Possible new cause of MS to be focus of new study ... Neurologists at the University at Buffalo (UB; Buffalo, New York) are beginning a research study that could overturn the prevailing wisdom on the cause of multiple sclerosis (MS). The researchers will test the possibility that the symptoms of MS result from narrowing of the primary veins outside the skull, a condition called "chronic cerebrospinal venous insufficiency," or CCSVI. "If we can prove our hypothesis, that cerebrospinal venous insufficiency is the underlying cause of MS," said Robert Zivadinov, MD, PhD, UB associate professor of neurology, director of the Buffalo Neuroimaging Analysis Center and principal investigator on the study, "it is going to change the face of how we understand MS." The preliminary findings were based on a pilot study which showed that several abnormalities affecting the predominant pathways that return venous blood from the brain to the heart occurred more frequently in MS patients than in controls. The new study will involve 1,600 adults and 100 children. The cohort will be comprised of 1,100 patients who were diagnosed with possible or definite MS, 300 age-and-sex matched normal controls, and 300 patients with other autoimmune and neurodegenerative diseases.

Deep brain stimulation and Tourette syndrome... Deep brain stimulation may be a safe and effective treatment for Tourette syndrome, according to research published in the Oct. 27, 2009, print issue of Neurology. "Our findings hold promise for helping people with severe Tourette syndrome, who are in need of new treatment options to improve their quality of life," said study author Andrea Cavanna, MD, of the University of Birmingham (UK). The participants were followed and tested for two years after deep brain stimulation, which involves a surgically implanted brain pacemaker that sends electrical impulses to certain parts of the brain. The study found that the participants experienced 52% fewer tics on average and a 26% to 33% improvement in the symptoms of OCD, depression and anxiety two years after deep brain stimulation began. Deep brain stimulation had no significant effect on thinking abilities in the study. "The results showed that all 15 people who were assessed after two years' treatment experienced improvements in disabling tics and neurological problems, which is encouraging. Unfortunately three patients from the original group of 18 were no longer part of the study at follow up and this limits the ability to generalize our findings. More research needs to be done to confirm that deep brain stimulation is a safe and effective treatment for Tourette syndrome," said Cavanna.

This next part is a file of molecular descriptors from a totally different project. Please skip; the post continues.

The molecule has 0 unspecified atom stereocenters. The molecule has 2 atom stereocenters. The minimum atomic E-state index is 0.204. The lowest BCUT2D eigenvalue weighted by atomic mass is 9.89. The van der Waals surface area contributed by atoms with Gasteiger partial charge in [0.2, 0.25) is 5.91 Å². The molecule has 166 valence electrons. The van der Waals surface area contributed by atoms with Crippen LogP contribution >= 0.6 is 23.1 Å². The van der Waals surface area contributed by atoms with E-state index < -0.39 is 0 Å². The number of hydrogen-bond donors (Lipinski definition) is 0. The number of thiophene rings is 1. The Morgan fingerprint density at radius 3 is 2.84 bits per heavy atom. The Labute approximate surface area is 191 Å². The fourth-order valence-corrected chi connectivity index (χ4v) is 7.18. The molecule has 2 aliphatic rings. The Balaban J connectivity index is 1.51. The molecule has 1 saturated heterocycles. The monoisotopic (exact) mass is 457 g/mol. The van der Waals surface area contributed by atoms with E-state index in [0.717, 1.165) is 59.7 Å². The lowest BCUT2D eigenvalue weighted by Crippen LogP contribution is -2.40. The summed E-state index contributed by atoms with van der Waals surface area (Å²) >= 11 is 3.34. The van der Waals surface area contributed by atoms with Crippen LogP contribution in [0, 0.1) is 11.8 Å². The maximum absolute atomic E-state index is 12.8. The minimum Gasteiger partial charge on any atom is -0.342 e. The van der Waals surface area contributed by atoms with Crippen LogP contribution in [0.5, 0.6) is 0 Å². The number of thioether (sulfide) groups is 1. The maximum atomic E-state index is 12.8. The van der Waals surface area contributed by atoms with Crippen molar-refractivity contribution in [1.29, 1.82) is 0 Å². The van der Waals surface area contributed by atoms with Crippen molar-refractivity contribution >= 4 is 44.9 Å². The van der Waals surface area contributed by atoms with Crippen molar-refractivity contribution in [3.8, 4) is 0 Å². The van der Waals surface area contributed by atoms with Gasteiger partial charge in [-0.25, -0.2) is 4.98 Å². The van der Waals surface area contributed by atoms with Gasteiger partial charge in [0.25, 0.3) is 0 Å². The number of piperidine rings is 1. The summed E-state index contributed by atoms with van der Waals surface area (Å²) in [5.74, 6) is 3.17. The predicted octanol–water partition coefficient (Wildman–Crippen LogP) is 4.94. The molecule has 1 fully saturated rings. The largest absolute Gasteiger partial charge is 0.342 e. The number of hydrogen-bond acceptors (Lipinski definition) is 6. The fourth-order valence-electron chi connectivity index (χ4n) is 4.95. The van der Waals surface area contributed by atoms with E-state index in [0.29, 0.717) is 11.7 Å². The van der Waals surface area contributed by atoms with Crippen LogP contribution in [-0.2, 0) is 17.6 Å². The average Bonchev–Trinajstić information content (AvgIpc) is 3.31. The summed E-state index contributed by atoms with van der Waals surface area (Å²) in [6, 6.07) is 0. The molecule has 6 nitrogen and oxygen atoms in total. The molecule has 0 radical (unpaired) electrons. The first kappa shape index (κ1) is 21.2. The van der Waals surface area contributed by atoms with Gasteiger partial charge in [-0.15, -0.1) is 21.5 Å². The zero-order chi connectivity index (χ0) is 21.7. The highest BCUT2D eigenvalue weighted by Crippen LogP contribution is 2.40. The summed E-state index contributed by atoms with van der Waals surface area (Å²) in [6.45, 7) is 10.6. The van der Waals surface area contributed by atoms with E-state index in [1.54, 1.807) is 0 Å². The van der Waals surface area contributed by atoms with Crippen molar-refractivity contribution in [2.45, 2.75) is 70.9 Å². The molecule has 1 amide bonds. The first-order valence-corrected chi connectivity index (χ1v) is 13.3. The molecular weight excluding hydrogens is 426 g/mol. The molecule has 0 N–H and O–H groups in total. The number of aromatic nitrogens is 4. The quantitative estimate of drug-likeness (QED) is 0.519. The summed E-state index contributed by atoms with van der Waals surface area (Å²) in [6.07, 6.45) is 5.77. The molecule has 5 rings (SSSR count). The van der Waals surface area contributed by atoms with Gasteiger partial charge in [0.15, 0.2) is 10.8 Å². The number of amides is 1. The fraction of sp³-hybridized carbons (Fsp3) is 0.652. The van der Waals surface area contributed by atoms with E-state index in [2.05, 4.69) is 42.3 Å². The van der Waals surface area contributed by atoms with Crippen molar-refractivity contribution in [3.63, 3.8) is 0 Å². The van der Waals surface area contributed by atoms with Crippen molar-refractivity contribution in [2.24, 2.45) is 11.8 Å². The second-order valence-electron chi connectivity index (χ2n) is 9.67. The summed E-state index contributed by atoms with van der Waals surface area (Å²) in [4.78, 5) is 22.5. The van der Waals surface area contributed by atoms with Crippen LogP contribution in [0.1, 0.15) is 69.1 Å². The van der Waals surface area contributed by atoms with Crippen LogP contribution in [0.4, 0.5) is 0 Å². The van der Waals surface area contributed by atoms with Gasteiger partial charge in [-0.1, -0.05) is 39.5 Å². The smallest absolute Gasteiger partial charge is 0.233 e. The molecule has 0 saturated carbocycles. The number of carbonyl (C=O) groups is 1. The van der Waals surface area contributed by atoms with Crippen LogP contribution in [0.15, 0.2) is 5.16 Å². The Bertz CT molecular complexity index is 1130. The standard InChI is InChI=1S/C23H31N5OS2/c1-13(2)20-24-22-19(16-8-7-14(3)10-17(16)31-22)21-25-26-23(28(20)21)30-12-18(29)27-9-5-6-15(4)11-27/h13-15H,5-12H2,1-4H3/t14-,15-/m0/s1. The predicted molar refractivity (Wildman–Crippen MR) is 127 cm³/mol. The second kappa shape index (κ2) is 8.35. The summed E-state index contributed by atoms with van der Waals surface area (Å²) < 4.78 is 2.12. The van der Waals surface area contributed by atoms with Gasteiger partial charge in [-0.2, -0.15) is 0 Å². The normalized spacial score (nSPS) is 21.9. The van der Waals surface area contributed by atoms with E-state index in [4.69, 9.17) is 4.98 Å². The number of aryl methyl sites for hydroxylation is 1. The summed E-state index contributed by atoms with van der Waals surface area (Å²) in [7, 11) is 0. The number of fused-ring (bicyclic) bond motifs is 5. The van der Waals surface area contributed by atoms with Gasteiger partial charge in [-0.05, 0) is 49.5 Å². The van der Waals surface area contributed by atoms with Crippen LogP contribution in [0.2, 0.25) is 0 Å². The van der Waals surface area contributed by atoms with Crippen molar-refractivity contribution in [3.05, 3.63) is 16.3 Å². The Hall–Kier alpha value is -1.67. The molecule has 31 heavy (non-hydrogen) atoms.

Epilepsy drugs could treat Alzheimer's and Parkinson's ... Researchers have discovered a potential new function for anti-epileptic drugs in treating neurodegenerative disorders such as Alzheimer's and Parkinson's disease. The study, published in Molecular Neurodegeneration, found that neurons in the brain were protected after treatment with T-type calcium-channel blockers, which are commonly used to treat epilepsy. Calcium signaling pathways play a vital role in the survival of neurons in the brain. As age increases, calcium homeostasis can be disrupted in the brain, which may lead to cognitive and functional decline. It therefore raises the possibility that chemicals able to modulate calcium homeostasis could protect neurons. Scientists from Washington University (St. Louis) explored the possible protective effects of blockers for T-type calcium channels. The mechanisms for neuroprotection by these antiepileptic drugs were previously unknown. The team established cell culture models to directly test whether these drugs could preserve neurons in long- and short-term cultures in vitro. They found that neurons showed an increase in viability after treatment with either L-type or T-type calcium channel inhibitors. Furthermore, neurons in the long-term and short-term cultures were protected, respectively, by L-type and T-type calcium channel blockers, suggesting that more than one calcium-signaling mechanism exists to regulate long- and short-term neuron survival.

— compiled by Rob Kimball, MDD